Shelf-life of post-graduate engineering education: relevance and currency in an age of dynamic industry expectations

Australasian Association of Engineering Education (AAEE)
Publication Type:
Conference Proceeding
24th Annual Conference of the Australasian Association for Engineering Education (AAEE2013), 2013
Issue Date:
Full metadata record
Files in This Item:
Filename Description Size
ThumbnailPaper212_Ang_RevisedPaper.pdfAccepted Manuscript version426.33 kB
Adobe PDF
BACKGROUND In response to the changing environment, industry requirements and the underpinning AQF specifications for higher education awards, UTS Faculty of Engineering and Information Technology (FEIT) has embarked on a research project to review their Masters programs to ensure that the commitment to practice-based fields in both Engineering and Information Technology (EIT) education remains relevant. Both fields share synergies for teaching and research, and both professions are constantly evolving in a dynamic environment. For context, postgraduate courses in this study are the Masters of Enginering (ME), Engineering Studies (MES), Engineering Management (MEM), Internetworking (MSc.I) and Information Technology (MIT). This paper draws on research insights that form part of a larger project that entails stakeholder consultations (students/graduates, industry and academics) as part of the 3 yearly Faculty Masters review and renewal process. The research completed to date includes quantitative and qualitative perspectives of current students and recent graduates regarding their learning and professional expectations and actual experiences, including relevance and currency in industry. PURPOSE The key purpose of this paper is to present the insights based on research conducted with stakeholder perspectives centred on their needs, expectations and actual experience. Consequently the purpose is to evaluate the currency, relevance and value of current postgraduate program contributions to industry and the Engineering and IT profession; and more importantly in addressing future industry needs to ensure that Engineering and IT education programs remains robust, relevant and sustainable in dynamic industry environments where rapid change is the norm. DESIGN/METHOD The study utilised a mixed-methodology with quantitative and qualitative perspectives. 308 students and graduates were surveyed online to gauge their attitudes with regards to the relevance and contribution of the respective Masters programs undertaken in enhancing career and employment opportunities. Another 13 students and graduates were involved in semi-structured qualitative interviews to explore what drove student choices in undertaking the programs, key contributions to learning and to their current professions, areas to improve on and what an ideal Masters program might look like. RESULTS AND CONCLUSIONS Students indicate that they expect a program to be industry relevant; to be up to date with market needs; to foster linkages across research, academia, their cohorts and industry; to provide extensive practical opportunities and include a balance of technical application and managerial development. Programs also need to provide sufficient choice and flexibility to meet student goals and future career aspirations. Age and personal goals; as well as employer support, educator industry experience and the economic environment play a key role in professional sentiments towards program relevance in meeting industry needs and thus enhancing career opportunities. To extend the shelf-life of a postgraduate qualification in a dynamic environment faced by professionals today, universities need to work in close collaboration with industry partners to ensure that industry-relevant issues are authentically addressed in the students learning experiences. Therefore a postgraduate educational framework that encompasses a balance of core and elective subjects; provides authentic industry viewpoints; builds network relationships; fosters knowledge transfer across research, students, alumni, academia and industry; facilitates industry-relevant or industry-involved project work and internships in a blended-learning environment could further enhance expert-level graduate capabilities in a multidimensional and dynamic environment to ensure industry relevance and currency.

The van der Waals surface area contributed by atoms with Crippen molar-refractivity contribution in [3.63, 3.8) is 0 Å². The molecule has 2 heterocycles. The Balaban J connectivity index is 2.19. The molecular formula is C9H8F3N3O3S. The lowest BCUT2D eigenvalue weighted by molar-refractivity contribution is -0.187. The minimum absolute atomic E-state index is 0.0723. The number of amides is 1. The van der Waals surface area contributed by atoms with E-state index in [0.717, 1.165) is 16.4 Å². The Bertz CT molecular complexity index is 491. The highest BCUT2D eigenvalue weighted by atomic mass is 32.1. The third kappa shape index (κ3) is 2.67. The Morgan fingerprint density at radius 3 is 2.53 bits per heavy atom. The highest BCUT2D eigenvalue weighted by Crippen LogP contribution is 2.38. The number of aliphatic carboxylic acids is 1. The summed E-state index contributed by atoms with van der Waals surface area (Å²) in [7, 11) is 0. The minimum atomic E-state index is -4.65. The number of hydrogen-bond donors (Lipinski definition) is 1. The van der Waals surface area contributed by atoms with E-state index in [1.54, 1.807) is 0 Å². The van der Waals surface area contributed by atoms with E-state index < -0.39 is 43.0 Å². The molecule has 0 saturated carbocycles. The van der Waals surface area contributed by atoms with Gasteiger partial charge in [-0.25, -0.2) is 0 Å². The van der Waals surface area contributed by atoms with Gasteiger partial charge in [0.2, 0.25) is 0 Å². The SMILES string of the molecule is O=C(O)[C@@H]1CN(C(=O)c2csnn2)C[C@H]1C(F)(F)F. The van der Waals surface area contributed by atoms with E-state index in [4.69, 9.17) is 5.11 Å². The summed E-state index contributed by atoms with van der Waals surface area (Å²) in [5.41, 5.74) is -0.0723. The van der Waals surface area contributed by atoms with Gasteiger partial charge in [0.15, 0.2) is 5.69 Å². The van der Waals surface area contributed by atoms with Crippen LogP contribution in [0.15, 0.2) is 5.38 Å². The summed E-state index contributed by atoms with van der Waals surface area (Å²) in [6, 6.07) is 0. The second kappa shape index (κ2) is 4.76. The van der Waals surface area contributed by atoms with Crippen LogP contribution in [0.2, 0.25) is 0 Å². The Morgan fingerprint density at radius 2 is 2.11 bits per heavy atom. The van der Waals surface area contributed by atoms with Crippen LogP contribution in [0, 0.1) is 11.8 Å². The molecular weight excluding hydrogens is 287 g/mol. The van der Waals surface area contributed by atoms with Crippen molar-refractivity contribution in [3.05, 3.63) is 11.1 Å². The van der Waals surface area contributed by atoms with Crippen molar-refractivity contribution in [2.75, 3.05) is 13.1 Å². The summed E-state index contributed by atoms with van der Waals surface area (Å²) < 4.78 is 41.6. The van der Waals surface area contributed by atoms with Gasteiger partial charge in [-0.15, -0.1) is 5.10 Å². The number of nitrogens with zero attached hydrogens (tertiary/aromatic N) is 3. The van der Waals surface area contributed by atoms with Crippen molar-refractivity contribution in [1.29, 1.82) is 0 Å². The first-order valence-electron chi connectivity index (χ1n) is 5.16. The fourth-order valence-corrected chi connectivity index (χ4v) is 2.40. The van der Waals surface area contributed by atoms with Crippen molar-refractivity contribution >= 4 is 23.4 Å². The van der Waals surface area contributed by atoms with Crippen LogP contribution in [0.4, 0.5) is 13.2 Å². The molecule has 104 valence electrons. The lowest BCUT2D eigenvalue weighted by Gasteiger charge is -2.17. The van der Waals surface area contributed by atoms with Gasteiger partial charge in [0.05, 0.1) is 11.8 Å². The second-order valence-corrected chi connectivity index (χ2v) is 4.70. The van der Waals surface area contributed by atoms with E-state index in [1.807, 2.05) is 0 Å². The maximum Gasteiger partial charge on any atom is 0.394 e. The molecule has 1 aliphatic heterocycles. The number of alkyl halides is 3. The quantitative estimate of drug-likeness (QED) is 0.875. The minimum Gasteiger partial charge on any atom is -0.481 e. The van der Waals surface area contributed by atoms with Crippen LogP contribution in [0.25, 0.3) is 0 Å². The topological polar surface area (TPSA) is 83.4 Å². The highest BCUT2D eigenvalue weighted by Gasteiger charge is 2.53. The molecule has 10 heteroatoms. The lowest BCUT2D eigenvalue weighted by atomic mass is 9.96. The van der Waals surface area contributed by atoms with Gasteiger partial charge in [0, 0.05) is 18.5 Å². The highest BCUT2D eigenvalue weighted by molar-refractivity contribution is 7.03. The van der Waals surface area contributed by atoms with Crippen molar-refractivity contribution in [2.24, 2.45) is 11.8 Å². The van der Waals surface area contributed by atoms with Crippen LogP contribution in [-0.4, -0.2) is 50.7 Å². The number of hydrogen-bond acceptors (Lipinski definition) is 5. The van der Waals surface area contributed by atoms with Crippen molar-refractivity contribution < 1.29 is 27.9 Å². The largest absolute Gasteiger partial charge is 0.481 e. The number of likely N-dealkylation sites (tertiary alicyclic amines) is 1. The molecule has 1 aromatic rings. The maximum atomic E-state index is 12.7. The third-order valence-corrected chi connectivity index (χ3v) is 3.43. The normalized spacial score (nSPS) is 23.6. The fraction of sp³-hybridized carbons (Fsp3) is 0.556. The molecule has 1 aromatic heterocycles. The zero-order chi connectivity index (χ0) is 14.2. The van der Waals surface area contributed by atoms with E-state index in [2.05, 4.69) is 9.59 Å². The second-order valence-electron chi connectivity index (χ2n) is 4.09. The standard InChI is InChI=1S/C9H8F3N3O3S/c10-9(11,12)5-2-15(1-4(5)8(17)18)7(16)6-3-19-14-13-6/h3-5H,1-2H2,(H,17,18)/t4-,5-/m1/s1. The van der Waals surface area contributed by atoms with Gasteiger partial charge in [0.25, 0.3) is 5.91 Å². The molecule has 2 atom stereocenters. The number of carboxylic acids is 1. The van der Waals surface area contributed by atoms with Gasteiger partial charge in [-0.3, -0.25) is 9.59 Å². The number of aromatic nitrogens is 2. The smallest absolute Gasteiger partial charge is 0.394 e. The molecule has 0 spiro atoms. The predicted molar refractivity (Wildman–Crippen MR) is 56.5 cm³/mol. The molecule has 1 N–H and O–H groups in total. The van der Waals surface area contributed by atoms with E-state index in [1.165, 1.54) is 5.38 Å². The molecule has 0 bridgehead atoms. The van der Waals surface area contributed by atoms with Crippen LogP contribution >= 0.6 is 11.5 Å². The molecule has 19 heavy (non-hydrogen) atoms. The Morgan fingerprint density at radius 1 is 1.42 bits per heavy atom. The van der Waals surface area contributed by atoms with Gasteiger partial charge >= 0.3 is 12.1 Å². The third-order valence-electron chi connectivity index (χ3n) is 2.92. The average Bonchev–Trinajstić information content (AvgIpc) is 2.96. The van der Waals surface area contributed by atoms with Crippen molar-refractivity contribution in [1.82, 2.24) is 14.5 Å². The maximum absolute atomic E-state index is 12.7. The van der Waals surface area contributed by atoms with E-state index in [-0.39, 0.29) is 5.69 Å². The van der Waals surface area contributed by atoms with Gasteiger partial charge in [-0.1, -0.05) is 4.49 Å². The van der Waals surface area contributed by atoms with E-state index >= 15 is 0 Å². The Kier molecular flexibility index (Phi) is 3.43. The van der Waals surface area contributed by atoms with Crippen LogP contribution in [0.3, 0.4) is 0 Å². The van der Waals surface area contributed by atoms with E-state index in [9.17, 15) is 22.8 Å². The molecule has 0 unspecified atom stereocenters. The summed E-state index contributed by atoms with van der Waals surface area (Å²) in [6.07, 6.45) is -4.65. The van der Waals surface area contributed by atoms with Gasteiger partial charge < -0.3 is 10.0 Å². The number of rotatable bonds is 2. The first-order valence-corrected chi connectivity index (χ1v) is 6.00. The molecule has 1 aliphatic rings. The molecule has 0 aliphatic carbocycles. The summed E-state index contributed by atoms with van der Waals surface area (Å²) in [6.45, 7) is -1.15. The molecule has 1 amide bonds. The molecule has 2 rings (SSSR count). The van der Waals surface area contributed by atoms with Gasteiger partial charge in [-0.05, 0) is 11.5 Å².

Please use this identifier to cite or link to this item: